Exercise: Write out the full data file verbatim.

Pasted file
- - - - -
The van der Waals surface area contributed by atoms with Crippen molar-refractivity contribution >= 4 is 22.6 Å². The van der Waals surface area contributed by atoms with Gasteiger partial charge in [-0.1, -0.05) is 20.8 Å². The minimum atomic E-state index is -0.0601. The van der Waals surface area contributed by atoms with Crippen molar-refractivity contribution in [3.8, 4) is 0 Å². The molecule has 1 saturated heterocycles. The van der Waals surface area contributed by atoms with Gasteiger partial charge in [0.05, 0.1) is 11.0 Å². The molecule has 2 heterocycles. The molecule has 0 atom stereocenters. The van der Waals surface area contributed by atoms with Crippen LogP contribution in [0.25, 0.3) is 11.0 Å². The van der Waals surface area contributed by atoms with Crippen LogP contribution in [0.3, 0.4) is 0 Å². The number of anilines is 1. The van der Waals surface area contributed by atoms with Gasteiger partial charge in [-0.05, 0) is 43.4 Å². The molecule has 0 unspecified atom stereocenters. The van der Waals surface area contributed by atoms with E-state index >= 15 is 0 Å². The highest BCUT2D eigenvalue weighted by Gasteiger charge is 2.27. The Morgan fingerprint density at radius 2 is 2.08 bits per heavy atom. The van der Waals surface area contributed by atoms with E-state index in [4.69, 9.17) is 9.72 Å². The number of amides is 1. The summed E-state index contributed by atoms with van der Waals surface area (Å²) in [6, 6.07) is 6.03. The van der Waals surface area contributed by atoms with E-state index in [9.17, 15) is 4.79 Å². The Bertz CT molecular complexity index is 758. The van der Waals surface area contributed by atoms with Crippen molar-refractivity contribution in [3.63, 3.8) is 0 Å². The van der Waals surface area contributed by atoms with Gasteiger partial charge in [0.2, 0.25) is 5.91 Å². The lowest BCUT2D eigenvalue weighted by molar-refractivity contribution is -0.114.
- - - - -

The van der Waals surface area contributed by atoms with Crippen molar-refractivity contribution >= 4 is 22.6 Å². The van der Waals surface area contributed by atoms with Gasteiger partial charge in [-0.1, -0.05) is 20.8 Å². The minimum atomic E-state index is -0.0601. The van der Waals surface area contributed by atoms with Crippen molar-refractivity contribution in [3.8, 4) is 0 Å². The molecule has 1 saturated heterocycles. The van der Waals surface area contributed by atoms with Gasteiger partial charge in [0.05, 0.1) is 11.0 Å². The molecule has 2 heterocycles. The molecule has 0 atom stereocenters. The van der Waals surface area contributed by atoms with Crippen LogP contribution in [0.25, 0.3) is 11.0 Å². The van der Waals surface area contributed by atoms with Crippen LogP contribution in [0.3, 0.4) is 0 Å². The number of anilines is 1. The van der Waals surface area contributed by atoms with Gasteiger partial charge in [-0.05, 0) is 43.4 Å². The molecule has 0 unspecified atom stereocenters. The van der Waals surface area contributed by atoms with E-state index >= 15 is 0 Å². The highest BCUT2D eigenvalue weighted by Gasteiger charge is 2.27. The Morgan fingerprint density at radius 2 is 2.08 bits per heavy atom. The van der Waals surface area contributed by atoms with E-state index in [4.69, 9.17) is 9.72 Å². The number of amides is 1. The summed E-state index contributed by atoms with van der Waals surface area (Å²) in [6, 6.07) is 6.03. The van der Waals surface area contributed by atoms with E-state index in [9.17, 15) is 4.79 Å². The Bertz CT molecular complexity index is 758. The van der Waals surface area contributed by atoms with Crippen molar-refractivity contribution in [3.63, 3.8) is 0 Å². The van der Waals surface area contributed by atoms with Gasteiger partial charge in [0.2, 0.25) is 5.91 Å². The lowest BCUT2D eigenvalue weighted by molar-refractivity contribution is -0.114.